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Workplace weirdness

Dr. Lovemonkey answers your questions
By DR. LOVEMONKEY  |  December 22, 2010


Dear Dr. Lovemonkey,

Some of my co-workers and I have a little problem at out office. One of the people we work with, who has always regarded himself as a real swinging guy, has finally struck gold. For a number of years he would subtly (and sometimes not so subtly) come on to a number of the female workers at the company with no takers. About three months ago, we hired a new woman and she has fallen for "Don" the swinger. It has been reliably reported that they are being "sexually active" in the office in unoccupied rooms and the traditional sounds of sexual passion have been overheard by more than a few workers. While I've been occasionally tempted to turn these two in to management, my better judgement tells me that it is none of my (or my co-workers) business. Any thoughts?


Dear Non-Swinger,

I would agree that your better judgement is your better judgement. But there is the problem that these trysts are pretty much an open secret at the office; that said trysts might be considered a disruption of the workplace is a valid issue and concern. Which is why I would get together with your co-workers who find this behavior annoying and pitch in a few bucks apiece until you have enough to cover the cost of a low-rent motel room. Pay for the room ahead of time and put the receipt in a nice commemorative card with a note suggesting that "Don" and his inamorata get a room from now on. And you can consider yourself incredibly fortunate that it was "traditional sounds of sexual passion" emanating from the unoccupied rooms of your workplace — those "untraditional sounds" can be pretty scary.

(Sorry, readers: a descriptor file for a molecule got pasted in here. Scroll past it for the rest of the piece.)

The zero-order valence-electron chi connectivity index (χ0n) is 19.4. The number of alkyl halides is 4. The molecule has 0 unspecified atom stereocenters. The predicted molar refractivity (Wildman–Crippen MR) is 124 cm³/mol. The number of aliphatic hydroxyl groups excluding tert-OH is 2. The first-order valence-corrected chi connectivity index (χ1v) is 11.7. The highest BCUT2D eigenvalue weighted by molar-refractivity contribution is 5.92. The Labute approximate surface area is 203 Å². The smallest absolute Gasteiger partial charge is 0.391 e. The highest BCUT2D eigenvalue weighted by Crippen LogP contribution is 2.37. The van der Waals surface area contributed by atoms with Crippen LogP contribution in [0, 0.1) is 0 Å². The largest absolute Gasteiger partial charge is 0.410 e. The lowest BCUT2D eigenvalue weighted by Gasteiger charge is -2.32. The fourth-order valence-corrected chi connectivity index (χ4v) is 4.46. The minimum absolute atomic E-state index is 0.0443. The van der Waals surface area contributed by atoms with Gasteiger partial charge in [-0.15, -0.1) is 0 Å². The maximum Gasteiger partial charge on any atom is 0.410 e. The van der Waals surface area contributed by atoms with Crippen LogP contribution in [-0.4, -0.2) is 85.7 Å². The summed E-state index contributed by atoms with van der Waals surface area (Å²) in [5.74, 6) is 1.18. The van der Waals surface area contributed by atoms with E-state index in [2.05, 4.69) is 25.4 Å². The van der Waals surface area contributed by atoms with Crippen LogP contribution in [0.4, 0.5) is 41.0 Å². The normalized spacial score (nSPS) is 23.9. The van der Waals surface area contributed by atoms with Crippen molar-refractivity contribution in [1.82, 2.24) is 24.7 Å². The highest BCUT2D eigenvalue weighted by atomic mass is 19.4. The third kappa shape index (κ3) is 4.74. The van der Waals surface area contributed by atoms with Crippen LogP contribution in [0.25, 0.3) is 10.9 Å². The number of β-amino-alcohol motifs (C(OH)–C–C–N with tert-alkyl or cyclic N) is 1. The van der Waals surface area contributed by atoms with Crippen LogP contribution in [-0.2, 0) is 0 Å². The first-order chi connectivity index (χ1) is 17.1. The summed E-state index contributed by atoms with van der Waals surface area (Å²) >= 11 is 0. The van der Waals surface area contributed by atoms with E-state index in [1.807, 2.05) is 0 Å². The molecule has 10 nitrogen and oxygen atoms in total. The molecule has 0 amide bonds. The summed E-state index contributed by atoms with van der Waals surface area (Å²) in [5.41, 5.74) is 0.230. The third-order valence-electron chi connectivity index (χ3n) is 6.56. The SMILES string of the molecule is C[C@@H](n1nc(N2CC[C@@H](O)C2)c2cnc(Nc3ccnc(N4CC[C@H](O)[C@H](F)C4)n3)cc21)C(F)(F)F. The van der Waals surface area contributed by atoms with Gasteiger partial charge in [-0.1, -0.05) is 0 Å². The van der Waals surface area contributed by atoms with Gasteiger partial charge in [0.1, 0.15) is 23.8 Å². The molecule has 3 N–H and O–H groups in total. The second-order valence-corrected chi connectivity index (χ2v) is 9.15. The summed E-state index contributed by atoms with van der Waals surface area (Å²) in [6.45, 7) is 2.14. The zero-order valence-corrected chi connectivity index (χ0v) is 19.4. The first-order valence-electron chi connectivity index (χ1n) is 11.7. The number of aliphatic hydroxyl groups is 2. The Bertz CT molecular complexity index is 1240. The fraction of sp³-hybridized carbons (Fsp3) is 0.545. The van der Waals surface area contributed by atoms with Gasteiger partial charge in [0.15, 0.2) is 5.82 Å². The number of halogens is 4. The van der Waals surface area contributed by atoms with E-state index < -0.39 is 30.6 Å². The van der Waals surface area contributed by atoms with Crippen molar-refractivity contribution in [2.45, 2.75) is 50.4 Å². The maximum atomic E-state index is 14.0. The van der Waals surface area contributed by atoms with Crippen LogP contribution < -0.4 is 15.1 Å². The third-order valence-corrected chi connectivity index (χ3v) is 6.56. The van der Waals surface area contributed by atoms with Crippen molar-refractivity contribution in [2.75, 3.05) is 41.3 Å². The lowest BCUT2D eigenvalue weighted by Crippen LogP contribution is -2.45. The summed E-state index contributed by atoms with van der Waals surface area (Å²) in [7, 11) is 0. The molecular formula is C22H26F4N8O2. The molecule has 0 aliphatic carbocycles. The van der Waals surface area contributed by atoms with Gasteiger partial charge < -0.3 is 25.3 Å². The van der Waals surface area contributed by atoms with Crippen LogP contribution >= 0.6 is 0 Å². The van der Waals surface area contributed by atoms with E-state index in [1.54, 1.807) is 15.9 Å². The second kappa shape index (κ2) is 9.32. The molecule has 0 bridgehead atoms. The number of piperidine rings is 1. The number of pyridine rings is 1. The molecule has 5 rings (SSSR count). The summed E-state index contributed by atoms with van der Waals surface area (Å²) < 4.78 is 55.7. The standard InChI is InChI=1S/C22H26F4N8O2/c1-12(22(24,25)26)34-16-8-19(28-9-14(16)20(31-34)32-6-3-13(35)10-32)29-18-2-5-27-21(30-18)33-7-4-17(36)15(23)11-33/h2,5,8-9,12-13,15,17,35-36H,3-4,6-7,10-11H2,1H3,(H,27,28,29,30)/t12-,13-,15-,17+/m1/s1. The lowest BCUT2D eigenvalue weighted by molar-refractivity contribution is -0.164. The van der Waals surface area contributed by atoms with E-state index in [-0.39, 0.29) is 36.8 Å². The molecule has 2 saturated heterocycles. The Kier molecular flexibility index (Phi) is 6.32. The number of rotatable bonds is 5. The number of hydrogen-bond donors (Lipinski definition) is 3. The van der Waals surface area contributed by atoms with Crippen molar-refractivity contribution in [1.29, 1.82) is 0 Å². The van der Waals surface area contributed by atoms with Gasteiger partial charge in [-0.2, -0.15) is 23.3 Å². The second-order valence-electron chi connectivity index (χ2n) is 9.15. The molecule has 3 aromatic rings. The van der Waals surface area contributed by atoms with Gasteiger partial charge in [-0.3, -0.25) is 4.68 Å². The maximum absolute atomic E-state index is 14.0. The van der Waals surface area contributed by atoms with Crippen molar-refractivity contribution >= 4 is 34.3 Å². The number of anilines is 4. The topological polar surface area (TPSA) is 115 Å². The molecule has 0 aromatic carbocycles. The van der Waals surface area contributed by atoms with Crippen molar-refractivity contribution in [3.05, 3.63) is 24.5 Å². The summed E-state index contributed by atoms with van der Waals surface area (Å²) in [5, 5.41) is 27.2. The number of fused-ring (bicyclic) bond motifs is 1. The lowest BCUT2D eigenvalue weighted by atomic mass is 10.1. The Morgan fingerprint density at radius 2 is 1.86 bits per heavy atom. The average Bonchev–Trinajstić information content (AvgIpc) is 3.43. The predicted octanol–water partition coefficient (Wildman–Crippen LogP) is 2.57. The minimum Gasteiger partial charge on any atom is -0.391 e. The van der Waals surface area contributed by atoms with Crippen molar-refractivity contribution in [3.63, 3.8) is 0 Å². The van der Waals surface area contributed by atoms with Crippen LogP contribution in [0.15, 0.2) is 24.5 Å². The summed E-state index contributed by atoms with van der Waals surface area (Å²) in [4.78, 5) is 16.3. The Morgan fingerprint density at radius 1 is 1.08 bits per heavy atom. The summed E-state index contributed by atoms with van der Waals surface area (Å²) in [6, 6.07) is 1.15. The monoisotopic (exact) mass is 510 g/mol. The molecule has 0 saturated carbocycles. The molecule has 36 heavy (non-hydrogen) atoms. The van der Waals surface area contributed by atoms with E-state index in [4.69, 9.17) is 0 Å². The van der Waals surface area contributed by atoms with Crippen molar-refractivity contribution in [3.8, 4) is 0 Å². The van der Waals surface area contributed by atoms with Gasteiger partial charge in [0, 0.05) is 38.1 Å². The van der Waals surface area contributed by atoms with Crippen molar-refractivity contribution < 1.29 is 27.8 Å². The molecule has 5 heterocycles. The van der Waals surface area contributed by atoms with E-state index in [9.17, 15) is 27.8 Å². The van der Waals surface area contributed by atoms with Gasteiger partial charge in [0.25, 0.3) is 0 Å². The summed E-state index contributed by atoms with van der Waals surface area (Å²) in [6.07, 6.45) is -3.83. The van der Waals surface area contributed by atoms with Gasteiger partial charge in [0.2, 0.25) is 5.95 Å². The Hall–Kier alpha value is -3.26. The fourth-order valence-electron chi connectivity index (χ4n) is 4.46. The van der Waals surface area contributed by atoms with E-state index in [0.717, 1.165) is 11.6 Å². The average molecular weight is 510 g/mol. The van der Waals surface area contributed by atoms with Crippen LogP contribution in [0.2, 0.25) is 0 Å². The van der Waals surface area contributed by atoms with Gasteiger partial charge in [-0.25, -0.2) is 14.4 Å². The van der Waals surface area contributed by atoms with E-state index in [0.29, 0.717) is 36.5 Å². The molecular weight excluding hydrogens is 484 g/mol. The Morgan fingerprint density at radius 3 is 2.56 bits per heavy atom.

Dear Dr. Lovemonkey,

I recently saw a rather amazing letter in another advice column and I was thinking that if the writer had sent the letter to the esteemed Dr. Lovemonkey, she might have gotten some different advice. The writer explained that where she worked they had a "tradition" that, whenever someone in the office had either secured a new account or exceeded a new sales goal, the boss would bring everybody together into the main lobby and "honor" the sales hero by making him or her dance. The woman in question was mortified. She felt that this was virtually public humiliation and noted that a lot of people are self-conscious about having others watch them dance. I can't say I disagree. The advice to the woman was that she firmly refuse to dance, telling the boss that she did not wish to do so. I thought that you might have a different response?

Dr. Lovemonkey Fan

Dear Dr. Lovemonkey Fan,

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